6. Primal Scream – Chaosmosis
“More Light” was the dark, brooding, brass knuckle side of Primal Scream. Chaosmosis is the Technicolor, grooving, silk shirt wearing side. It’s fun, dancy and easy to take for granted from your first listen. From the first track, in fact. “Trippin’ on Your Love” is laced with Haim backing vocals and I would hate to be caught listening to it in public. But the song’s wah wah guitar keeps the whole thing grounded and launches the album from the get go. Bobby Gillespie is obviously in a good phase here. It’s hard not to be there with him.
5. The Cult – Hidden City
The best Cult record since “The Cult” and a direct descendant as well. The one-two punch of “Hinterland” and “GOAT” anchor the middle of the record. Before and after those songs is a mix of “Love” like balladry and slightly scuffed “Sonic Temple” arena rockers. There’s no real reason this band should be out there doing this except for the fact that nobody does a great Cult record like the Cult.
4. Sturgill Simpson – A Sailor’s Guide to Earth
What a head fake, Sturg. Just when everyone thought they had you pegged as the ultimate classic country revivalist, you go and do a late-career Elvis Kung-fu move – complete with brass. This is an album to be devoured in one sitting. It starts with a tender, almost schmaltzy song directly addressing his son and continues as a chronicle of the life of Sturg. Along the way it passes ports of call, drug busts, and Nirvana. Simpson is a young guy so it seems premature. That said, it’s only a guide to earth. Maybe other planets will follow. After this there’s no reason to believe they won’t.
3. Hamilton Leithauser + Rostam – I Had A Dream That You Were Mine
I told my wife this should have been called “The Three Quarters” album. That’s because save for “1,000 Times” none of the songs kick in until ¾ of the way through. That and the fact that the show stopper of the album for me, “The Bride’s Dad”, roughly hits around ¾ of the way through the album. Fractions aside, this is a barn burner of an album from the talents of The Walkmen and Vampire Weekend. It could have been recorded in 1955 or 2055 and it would still be as remarkable. Not an album that takes hold without some commitment but when you put in the time, it returns in spades.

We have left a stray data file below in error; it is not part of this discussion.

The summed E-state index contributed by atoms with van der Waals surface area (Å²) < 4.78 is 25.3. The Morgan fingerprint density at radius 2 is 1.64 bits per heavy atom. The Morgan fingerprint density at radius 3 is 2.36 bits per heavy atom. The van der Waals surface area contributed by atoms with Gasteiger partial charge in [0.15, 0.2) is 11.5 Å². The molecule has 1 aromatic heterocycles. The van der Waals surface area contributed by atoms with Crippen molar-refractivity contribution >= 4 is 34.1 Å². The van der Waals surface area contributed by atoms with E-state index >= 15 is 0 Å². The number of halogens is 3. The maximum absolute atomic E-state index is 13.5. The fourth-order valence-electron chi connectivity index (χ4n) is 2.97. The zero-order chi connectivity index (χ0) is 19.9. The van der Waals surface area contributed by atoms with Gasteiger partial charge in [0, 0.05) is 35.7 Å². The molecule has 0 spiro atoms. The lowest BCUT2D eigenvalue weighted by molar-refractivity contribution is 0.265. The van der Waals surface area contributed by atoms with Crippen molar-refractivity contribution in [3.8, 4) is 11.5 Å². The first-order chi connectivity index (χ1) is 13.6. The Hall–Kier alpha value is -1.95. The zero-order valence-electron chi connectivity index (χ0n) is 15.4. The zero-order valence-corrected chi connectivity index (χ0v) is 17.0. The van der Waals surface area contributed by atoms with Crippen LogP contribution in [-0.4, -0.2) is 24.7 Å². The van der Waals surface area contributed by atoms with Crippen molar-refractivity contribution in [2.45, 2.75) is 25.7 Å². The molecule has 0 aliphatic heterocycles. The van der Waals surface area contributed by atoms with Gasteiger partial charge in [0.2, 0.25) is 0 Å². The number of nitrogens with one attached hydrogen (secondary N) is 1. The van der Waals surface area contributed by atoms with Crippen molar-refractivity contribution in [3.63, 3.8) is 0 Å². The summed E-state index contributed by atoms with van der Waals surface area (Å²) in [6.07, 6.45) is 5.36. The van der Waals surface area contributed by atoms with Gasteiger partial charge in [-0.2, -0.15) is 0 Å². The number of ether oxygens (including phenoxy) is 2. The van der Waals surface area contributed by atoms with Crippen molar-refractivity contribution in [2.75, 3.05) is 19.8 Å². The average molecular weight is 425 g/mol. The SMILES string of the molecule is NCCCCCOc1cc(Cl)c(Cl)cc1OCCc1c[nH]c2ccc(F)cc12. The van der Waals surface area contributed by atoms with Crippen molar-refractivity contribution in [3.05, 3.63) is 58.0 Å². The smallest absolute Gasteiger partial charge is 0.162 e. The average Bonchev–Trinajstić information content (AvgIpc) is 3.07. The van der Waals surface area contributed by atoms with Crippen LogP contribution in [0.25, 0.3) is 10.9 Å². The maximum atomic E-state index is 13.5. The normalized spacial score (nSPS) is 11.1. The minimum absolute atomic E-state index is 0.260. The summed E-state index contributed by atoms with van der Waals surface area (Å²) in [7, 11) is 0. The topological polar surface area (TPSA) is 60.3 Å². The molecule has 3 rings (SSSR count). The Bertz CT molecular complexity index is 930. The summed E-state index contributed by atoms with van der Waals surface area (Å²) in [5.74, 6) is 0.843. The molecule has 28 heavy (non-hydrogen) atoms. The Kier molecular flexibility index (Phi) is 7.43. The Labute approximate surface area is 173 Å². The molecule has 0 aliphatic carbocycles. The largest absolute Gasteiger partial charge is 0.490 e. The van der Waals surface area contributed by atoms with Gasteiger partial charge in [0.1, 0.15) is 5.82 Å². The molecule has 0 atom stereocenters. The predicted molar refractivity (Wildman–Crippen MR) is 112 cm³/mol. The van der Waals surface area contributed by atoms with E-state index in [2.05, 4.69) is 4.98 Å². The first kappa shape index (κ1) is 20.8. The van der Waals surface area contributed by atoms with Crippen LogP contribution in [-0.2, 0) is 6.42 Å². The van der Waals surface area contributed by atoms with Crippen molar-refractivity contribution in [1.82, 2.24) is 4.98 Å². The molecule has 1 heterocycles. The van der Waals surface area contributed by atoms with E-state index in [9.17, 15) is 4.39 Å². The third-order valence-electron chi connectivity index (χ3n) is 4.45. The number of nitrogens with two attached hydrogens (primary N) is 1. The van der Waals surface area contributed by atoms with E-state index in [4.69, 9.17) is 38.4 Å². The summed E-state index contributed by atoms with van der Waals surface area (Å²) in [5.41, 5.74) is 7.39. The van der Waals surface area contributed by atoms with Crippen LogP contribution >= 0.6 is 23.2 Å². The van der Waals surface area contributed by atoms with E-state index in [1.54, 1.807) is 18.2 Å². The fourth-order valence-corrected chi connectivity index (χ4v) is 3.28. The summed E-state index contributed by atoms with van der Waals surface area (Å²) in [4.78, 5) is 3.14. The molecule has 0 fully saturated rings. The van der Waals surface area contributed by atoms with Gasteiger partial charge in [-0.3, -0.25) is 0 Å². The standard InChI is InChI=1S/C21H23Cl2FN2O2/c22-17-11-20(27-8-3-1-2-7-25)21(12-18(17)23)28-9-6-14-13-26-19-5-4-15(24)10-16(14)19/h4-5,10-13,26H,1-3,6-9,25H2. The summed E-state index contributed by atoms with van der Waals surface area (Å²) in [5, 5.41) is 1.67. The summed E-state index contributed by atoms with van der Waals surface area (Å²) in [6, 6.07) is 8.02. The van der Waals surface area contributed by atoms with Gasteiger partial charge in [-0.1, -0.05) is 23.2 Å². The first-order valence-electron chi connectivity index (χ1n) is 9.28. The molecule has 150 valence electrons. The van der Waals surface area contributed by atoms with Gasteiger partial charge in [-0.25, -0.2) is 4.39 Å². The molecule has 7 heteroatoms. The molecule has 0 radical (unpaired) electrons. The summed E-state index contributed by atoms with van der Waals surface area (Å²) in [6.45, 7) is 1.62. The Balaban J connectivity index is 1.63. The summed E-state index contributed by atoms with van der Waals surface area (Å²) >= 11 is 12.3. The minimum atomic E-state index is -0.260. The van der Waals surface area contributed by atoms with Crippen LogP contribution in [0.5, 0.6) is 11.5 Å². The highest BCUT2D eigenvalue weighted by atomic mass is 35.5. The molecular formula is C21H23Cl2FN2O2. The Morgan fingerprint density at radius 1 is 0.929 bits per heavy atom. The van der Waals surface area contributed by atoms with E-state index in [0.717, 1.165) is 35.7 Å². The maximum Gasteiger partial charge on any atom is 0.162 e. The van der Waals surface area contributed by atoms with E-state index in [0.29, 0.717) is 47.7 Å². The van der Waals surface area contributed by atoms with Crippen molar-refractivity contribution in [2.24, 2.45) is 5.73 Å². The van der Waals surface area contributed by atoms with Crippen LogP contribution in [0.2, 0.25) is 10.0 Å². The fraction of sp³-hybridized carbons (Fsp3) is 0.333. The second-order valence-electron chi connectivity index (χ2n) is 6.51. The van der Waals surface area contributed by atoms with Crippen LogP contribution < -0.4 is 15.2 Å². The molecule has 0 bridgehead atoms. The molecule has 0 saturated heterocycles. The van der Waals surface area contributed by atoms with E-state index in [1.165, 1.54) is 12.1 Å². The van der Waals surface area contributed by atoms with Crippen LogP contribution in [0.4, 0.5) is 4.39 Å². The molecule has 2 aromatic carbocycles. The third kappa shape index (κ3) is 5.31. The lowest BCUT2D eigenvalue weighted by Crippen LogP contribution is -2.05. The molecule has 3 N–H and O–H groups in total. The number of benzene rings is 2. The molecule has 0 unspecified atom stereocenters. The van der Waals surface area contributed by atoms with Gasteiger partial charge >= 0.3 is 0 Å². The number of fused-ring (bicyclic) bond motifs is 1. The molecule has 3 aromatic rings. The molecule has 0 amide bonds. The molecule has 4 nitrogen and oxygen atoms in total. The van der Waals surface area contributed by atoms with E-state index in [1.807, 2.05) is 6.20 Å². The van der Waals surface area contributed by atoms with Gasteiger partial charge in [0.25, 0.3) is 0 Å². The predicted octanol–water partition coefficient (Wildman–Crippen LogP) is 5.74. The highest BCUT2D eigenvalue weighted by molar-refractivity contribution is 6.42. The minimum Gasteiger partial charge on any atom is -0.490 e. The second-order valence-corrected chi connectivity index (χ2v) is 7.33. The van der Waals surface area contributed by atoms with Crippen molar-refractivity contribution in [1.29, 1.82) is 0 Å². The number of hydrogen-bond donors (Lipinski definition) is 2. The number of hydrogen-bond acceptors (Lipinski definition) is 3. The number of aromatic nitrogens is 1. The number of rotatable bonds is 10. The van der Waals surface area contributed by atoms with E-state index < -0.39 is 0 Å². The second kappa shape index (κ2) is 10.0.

2. Iggy Pop – Post Pop Depression
When I saw this album start to appear on blogs and music sites on the internet, I didn’t think much of it. I didn’t know who Josh Homme was, nor had I paid attention to Iggy since “Brick by Brick” when my mom asked me if he had just said he had to “scrape the concrete off of his dick”. Yep, Mom. But when I finally got around to listening to this album, something inside me lit up. It was a hell of a submission to a hell of a catalog. Start to finish, it’s an album by a punk who never stopped being punk and who just, well, never stopped. Iggy’s 69 now and no less ferocious that he was when he recorded the song, “1969”. This album forced me to reexamine his whole career, album by album. This was also the year I got to take my girls to see him. Had it not been for Iggy, this year would not have been nearly as rock and roll as it was. Had it not been for David Bowie, this album would have been number one on this list. Of course, had it not been for David Bowie, this album would have probably never happened. Fitting to have the one and two slots on this year as they are.
1. David Bowie – Blackstar
There’s not much that can be written about this album that hasn’t already been written 1000 times. There’s just no way to top it this year. It was the whole performance piece. From the release, to the music, to the packaging and the disappearance of the Starman and/or Black Star, himself; this will never be matched in my lifetime. The album is a haunting, bittersweet, perfectly executed meditation on mortality. David Bowie was a genius until the end.
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